In the News: Tech Companies Sign Tech Inclusion Pledge to Disclose Diversity Goals and Progress, Decreasing the Wage Gap, and More

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This newsletter provides a monthly recap of the biggest headlines about women and computing, news about NCWIT, and links to resources to equip you as change leaders for increasing women’s participation in technology. Practices or content of the news presented are not vetted or endorsed by NCWIT.


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Tech Inclusion PledgeTech Companies Sign Tech Inclusion Pledge to Disclose Diversity Goals and Progress

Thirty-two leading technology companies have recently taken a pledge to increase diversity and inclusion in the technical workforce. The Tech Inclusion Pledge is a bold, change-leading effort supported by the National Center for Women & Information Technology (NCWIT) and CODE2040 to address the full spectrum of diversity (gender, ethnicity, age, sexuality and more), across industries and computing disciplines, within companies at all stages of growth. Learn more at http://www.tech-inclusion.org

The 2016 Global Entrepreneurship Summit (GES) — which aims to showcase inspiring entrepreneurs and investors from around the world; connect American entrepreneurs and investors with international counterparts to form lasting relationships; and highlight entrepreneurship as means to address some of the most intractable global challenges — is the backdrop for this presidential call to action where these leaders announced their commitment to three essential actions:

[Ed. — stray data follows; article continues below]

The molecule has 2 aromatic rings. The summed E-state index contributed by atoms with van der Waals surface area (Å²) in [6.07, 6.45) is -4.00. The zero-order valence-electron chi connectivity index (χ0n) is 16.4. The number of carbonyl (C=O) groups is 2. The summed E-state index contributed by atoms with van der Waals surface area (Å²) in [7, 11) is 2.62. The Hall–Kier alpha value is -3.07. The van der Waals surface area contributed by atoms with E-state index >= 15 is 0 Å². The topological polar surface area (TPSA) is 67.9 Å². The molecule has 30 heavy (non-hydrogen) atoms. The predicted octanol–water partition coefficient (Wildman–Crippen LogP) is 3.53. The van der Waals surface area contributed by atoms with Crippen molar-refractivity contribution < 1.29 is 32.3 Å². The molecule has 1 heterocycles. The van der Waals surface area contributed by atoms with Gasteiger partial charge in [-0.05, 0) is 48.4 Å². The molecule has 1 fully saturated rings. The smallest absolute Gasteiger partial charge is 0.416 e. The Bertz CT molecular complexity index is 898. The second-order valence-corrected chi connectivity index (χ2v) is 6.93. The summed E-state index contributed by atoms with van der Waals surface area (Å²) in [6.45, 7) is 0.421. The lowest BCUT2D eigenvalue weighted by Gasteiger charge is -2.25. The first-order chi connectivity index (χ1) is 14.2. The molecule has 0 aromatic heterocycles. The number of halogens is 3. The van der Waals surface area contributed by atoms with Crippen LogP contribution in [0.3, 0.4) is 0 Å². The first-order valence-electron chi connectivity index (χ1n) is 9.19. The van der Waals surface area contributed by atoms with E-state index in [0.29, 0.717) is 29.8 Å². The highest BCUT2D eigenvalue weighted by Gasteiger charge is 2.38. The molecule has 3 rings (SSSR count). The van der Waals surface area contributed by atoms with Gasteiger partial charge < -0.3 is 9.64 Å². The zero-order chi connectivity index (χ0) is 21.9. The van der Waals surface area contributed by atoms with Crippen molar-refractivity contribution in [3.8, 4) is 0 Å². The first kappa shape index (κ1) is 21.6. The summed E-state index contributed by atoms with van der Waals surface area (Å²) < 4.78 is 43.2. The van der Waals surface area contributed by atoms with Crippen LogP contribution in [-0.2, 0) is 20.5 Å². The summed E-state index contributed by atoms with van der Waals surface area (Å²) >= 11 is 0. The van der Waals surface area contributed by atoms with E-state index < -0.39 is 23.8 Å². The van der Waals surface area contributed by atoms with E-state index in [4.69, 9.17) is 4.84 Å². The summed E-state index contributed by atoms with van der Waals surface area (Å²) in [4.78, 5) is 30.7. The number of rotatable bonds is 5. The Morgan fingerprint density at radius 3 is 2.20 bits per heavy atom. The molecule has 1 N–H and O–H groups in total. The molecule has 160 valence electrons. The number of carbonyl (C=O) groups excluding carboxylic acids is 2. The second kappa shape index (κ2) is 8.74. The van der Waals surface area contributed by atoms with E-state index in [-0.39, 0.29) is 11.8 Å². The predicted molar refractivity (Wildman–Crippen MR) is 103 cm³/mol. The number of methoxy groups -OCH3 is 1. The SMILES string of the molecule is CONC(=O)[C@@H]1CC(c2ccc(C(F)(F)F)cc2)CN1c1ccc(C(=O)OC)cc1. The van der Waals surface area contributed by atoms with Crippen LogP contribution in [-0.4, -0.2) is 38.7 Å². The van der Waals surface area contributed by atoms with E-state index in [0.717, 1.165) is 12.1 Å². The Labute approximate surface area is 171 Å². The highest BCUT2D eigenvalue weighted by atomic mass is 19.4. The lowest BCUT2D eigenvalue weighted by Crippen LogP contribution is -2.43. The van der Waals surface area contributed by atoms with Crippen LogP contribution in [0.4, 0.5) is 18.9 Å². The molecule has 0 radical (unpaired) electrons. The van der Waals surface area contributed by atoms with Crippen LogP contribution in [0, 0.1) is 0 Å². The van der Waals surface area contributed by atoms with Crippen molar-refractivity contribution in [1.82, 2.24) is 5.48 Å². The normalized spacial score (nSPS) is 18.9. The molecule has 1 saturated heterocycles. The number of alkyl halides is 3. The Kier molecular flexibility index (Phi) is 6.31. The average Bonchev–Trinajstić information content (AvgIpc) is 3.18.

• Annually publish data and progress metrics on the diversity of their technology workforce across functional areas and seniority levels.

  • Implement and publish company-specific goals to recruit, retain, and advance diverse technology talent, and operationalize concrete measures to create and sustain an inclusive culture in their technology organizations.

  • Invest in partnerships to build a diverse pipeline of technology talent to increase our ability to recognize, develop and support talent from all backgrounds.

    View all signatories at http://www.tech-inclusion.org.

“While a number of organizations are already working to advance important elements of U.S. tech inclusion, it’s going to take more to turn the tide — more transparency around the current state of affairs, more companies to step forward and make a commitment for change, and more collaborative efforts in developing a broad talent pool,” said NCWIT CEO and Co-founder Lucy Sanders. “This Tech Inclusion Pledge brings together computing companies that will take strategic action for increasing diversity and inclusion, resulting in a more innovative and profitable workforce.”

“We believe the tech sector, communities of color, and the country as a whole will be stronger if talent from all backgrounds is included in the creation of the companies, programs, and products of tomorrow. This pledge is a ground-breaking step in the direction of making our technology companies look more like the face of America,” said Karla Monterroso, VP of Programs at CODE2040.

The Tech Inclusion Pledge leverages NCWIT’s and CODE2040’s work in closing the gap for underrepresented groups in computing and builds on the momentum of the Obama-Biden Administration initiatives that prioritize underrepresented groups in STEM.

The Tech Inclusion Pledge is supported by the National Center for Women & Information Technology (NCWIT) along with CODE2040, a nonprofit organization that creates pathways to educational, professional, and entrepreneurial success in technology for underrepresented minorities with a specific focus on Blacks and Latino/as. Find out more at http://www.code2040.org.